Prime Minister Narendra Modi’s statement at a Church function on Tuesday calling for religious tolerance and freedom underline a course correction brought about by a series of events in the past three months.
Mr. Modi had been remaining silent despite the demand from Christian leaders that he speak out against conversions and attacks on Church institutions.
“There had been a sustained signature campaign by a U.S.-based group of Indians to apprise President Barack Obama of the attacks and strong public opinion that found expression in national and international media asking for Mr. Modi to break his silence,” said a Christian leader who was among those who met the Prime Minister and urged him to make a statement.
Mr. Obama’s remarks in New Delhi on January 27 and at the National Prayer Breakfast shortly after his return to the U.S. could have led to the change in stance, experts said.
The Delhi election results, which saw the Aam Aadmi Party trump the Bharatiya Janata Party, made Mr. Modi break his silence.
“The rejection in Delhi has given the BJP a big jolt, leading to a course correction and a perception management exercise,” Balveer Arora, political scientist, said.
Till recently, Mr. Modi had maintained that while the government would ensure the security of everyone, he would not issue a statement in favour of any community or on religious issues to keep the focus from shifting from development. On Tuesday when Mr. Modi spoke, he made a strong statement against violence “against any religion on any pretext.” He later tweeted his remarks.
Modi held out against speaking on conversions, church attacks
Representatives of Christian groups met Prime Minister Narendra Modi at his 7 Race Course Road residence on Christmas eve to request him to assuage their fears of the re-conversion ( ghar vapsi ) campaign of Sangh affiliates and attacks on churches, but he refused to do so, at least two members of the delegation confirmed it to The Hindu separately.
“We want to thank him for speaking at last. We had been requesting him to do this. We would like to see in the coming days what measures the government takes to stop hate crimes against minorities,” said Vijaysh Lal, executive director of the Evangelical fellowship of India, who was in the delegation.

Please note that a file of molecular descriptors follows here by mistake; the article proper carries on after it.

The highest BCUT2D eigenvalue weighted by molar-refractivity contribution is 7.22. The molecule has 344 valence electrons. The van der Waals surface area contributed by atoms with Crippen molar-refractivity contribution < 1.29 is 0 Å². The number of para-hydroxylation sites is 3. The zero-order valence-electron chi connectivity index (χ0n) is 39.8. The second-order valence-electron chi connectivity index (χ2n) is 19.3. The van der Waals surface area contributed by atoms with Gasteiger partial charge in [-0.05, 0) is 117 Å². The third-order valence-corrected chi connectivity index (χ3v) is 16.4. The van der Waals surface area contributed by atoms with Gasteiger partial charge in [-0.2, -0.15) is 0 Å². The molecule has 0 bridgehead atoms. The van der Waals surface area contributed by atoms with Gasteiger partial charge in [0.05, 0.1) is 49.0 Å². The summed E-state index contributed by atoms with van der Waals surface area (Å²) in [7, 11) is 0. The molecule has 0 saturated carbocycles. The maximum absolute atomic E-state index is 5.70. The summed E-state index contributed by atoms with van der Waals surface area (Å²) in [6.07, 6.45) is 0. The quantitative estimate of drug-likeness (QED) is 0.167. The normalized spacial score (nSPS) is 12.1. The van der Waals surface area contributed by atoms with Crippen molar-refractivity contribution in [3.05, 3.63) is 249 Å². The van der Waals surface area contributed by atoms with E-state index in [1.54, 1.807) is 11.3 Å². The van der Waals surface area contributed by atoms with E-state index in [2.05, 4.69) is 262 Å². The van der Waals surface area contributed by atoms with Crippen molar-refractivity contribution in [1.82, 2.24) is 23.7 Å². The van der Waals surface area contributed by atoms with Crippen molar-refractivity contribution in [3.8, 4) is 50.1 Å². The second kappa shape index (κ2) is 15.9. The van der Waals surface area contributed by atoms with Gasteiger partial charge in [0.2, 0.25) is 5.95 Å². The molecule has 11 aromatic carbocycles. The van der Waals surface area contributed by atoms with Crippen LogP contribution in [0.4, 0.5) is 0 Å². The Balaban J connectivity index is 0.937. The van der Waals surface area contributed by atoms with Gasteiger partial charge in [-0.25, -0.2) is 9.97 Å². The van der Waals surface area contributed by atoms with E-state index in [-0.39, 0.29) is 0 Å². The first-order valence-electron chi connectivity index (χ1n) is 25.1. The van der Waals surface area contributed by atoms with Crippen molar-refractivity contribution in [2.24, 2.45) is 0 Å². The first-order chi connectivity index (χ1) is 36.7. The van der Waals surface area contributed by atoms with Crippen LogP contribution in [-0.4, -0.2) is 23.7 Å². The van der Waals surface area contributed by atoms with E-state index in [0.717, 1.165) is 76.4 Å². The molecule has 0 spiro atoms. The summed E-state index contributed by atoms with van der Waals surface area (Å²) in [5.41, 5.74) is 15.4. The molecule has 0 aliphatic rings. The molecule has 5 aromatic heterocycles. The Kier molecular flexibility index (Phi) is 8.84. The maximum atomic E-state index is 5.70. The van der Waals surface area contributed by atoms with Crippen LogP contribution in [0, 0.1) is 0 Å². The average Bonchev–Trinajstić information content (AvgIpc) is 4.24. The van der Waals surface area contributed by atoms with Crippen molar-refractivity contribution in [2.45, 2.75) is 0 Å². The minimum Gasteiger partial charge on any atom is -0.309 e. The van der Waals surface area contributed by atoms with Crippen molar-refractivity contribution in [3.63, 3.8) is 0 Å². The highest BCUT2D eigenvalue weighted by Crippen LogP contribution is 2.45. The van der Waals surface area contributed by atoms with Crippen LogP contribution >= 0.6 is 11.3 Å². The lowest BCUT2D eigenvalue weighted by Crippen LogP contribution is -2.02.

“We had been seeking an appointment since June and we finally got it on December 24. We repeated our request to the PM to make a statement on the attacks on Christians, but he refused. He said don’t go by what the media says,” another delegation member said. “We came out disappointed.”
As the news of the meeting spread among members of the community, the sense of disappointment grew, he said.
After the attack on St. Sebastian Church in Delhi on December 1, the Christian community in the national capital sent a memorandum to the Prime Minister the next day regarding “incidents of violence against our churches and personnel in the country.” The memorandum listed the Delhi incident, along with several instances of violence against Christians in Chhattisgarh, Madhya Pradesh and the rest of India.
“We hope and pray that such discrimination and targeted violence will be ended by strong political will and administrative action,” it read. “You and your government are poised in a unique moment in the history of the nation to ensure that all people, irrespective of faith, feel secure. Small religious communities such as the Christians need to be reassured they are protected and are secure and safe in their motherland.”